Let me first say welcome, Justin. Glad to have your participation on the web site.
To answer your question, the location of the right foot in the downswing is often a reaction to the function of the hips, and the players lower body center of gravity.
This might get a little complicated, since there are so many variations to this component and why it happens, but I will do my best to simplify this without losing accuracy in my response.
Basically, the right leg can be one of two things in the downswing: straight, or flexed. This becomes important because it can really be a result of how the student moves his hips. The hip girdle does two things: it rotates and it moves forward. The hips can move backward in the downswing, but that is very detrimental to most players and is a key component I find in most slicers. The hips move back and the plane line of the shaft has no where to go but left, so the entire swing plane switches from square to the target line to left of the target line. To see what I mean, you could get in a address position, and try to move the zipper of your pants over your right foot. Trying to keep your hips in the current location and making a super slow motion swing, you will find it nearly impossible for the club to approach the ball from the inside, or even square. The body and club have simply run out of room to get the club on a proper path.
To get back to the correct functions of the hips, again they rotate and they move forward. Take a look at Tiger Woods. When you watch Tiger swing, the first thing you will notice is that his hip girdle NEVER moves backward, even in the backswing. As a matter of fact, the vast majority of great ball-strikers throughout the history of golf have moved their hip girdle slightly FORWARD in their backswing. Hogan, Snead, Player, Nicklaus, and even Tiger. This position allows the lower body center of gravity (henceforthe referred to as COG) forward, which allows room for the right elbow to get more in front of the body, closer to the navel, in the downswing. This will help sustain the lag in the clubshaft and deliver the club to the ball from the proper path. You might notice that if you practice this component in slow motion, your right leg wants to straighten, which is ideal. As a matter of fact, if your hip girdle continues to move slighly forward in the downswing (which it should do), your right leg will want to remain straight into the downswing, and your right foot will want to roll onto the inside of the foot, but the right heel will remain down. Then, as the body completes the rotation into follow through, the right foot will be rolling inward and onto the toe as a reaction of the body rotation, never forced into that position.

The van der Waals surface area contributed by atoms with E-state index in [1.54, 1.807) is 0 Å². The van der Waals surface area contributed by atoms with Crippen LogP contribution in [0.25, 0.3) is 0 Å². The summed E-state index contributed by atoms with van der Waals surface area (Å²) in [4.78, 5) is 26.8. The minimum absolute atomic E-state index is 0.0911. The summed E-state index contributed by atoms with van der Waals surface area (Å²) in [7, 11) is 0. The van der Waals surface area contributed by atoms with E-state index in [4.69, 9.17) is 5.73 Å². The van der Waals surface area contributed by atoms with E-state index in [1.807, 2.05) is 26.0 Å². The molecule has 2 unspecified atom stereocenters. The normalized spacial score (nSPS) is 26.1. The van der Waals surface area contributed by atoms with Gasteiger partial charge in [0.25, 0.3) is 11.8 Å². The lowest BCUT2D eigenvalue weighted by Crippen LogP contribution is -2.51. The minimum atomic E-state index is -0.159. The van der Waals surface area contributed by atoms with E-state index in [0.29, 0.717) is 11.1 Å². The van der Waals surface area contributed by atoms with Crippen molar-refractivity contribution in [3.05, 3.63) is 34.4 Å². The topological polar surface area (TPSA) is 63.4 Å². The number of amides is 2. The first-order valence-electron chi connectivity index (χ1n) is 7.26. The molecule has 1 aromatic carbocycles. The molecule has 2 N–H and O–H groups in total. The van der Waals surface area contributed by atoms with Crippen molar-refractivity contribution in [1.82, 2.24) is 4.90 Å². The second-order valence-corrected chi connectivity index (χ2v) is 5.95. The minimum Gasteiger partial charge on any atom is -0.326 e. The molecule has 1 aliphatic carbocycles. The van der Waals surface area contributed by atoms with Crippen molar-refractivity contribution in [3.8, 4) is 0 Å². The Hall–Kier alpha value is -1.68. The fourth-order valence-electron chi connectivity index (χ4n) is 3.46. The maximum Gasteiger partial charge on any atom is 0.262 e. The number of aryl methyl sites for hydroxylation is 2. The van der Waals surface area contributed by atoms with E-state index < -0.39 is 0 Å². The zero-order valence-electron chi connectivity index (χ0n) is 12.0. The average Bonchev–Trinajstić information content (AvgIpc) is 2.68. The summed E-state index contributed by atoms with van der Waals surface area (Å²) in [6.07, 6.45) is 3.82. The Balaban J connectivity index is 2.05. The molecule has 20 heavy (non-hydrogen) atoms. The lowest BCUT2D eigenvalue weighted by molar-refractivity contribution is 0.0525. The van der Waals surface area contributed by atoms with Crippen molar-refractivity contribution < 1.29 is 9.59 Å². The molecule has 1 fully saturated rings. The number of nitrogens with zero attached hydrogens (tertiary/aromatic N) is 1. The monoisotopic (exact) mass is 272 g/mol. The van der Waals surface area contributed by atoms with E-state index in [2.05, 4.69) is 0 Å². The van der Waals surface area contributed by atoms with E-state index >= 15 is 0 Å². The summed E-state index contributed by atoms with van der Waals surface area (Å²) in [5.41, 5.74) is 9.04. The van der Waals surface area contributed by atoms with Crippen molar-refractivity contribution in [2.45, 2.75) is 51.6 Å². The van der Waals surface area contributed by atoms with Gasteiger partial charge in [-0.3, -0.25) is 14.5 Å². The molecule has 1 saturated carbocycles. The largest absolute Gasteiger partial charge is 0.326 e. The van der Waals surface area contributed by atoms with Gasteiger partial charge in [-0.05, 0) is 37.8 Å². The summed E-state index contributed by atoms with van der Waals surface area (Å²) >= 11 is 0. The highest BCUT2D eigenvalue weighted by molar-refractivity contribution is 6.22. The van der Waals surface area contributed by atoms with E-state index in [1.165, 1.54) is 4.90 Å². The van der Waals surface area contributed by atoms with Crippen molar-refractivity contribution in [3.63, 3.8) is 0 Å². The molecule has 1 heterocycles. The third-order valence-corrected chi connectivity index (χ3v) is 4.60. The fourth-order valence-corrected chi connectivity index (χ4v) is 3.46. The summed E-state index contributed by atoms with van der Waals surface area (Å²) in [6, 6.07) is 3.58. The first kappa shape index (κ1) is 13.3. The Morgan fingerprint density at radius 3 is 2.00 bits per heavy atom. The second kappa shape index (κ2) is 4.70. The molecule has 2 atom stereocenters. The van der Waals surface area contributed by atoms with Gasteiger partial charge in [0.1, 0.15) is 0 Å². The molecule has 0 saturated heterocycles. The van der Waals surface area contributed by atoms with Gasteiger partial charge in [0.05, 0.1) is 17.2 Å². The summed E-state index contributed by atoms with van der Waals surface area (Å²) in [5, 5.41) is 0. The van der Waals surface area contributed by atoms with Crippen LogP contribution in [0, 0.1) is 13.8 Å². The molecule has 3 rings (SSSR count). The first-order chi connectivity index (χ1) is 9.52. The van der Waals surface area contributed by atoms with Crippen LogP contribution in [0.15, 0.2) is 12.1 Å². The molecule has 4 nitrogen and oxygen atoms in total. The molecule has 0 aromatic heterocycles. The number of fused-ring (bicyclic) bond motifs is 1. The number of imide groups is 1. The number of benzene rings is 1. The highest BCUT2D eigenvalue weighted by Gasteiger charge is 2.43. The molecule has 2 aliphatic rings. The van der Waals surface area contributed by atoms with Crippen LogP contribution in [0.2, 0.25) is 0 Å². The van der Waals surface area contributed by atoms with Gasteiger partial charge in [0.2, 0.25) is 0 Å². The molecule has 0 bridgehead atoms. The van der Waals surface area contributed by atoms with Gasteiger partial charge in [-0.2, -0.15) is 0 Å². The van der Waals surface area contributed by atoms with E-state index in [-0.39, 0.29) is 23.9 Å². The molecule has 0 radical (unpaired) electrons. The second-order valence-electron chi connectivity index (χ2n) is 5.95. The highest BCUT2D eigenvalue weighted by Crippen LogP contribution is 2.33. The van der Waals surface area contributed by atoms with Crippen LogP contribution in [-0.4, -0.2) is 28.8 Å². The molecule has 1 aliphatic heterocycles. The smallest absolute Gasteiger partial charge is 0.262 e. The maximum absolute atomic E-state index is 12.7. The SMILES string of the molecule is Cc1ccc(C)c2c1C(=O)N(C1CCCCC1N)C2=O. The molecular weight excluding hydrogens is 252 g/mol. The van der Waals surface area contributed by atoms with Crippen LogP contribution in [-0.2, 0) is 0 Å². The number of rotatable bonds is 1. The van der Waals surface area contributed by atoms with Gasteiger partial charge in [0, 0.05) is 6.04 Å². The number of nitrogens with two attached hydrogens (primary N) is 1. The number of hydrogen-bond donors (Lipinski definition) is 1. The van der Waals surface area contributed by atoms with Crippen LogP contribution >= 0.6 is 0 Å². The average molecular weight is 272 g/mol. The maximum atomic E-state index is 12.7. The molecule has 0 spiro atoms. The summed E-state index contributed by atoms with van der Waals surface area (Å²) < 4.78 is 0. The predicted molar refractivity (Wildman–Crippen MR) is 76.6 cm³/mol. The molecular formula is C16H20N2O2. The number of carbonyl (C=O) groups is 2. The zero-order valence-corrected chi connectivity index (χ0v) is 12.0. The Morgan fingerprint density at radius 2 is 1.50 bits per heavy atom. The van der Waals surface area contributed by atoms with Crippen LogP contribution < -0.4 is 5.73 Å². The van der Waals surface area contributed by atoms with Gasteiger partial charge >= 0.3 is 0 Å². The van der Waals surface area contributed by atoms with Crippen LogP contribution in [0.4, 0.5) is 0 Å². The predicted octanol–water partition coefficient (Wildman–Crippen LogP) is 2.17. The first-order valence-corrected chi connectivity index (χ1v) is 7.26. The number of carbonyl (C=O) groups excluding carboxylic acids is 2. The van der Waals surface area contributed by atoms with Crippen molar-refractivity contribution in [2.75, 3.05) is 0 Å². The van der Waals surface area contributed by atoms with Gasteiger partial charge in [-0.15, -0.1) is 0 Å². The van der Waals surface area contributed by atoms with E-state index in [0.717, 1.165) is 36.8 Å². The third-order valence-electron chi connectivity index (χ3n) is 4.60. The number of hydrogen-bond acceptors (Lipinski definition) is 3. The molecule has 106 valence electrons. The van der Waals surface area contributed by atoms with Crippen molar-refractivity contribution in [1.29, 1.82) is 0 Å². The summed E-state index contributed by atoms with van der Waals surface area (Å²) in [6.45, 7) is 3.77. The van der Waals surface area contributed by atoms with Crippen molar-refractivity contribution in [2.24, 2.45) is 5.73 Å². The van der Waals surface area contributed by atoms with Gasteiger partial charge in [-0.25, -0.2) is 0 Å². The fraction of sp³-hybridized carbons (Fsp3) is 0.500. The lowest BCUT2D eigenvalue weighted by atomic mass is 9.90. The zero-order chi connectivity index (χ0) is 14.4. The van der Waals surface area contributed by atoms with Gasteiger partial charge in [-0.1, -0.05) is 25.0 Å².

When you see a players heel off the ground, it is often because that player's hips have moved backwards in the downswing, or the hips have over-rotated. In either case, its usually bad news for the average player. Tiger Woods has model footwork on most of his controlled shots with irons and fairway woods, try to copy what he does. I use his as an example because he is the player that we see the most, obviously.
Hope this adds some clarity, if not, please feel free to post another question or ask for further clarification.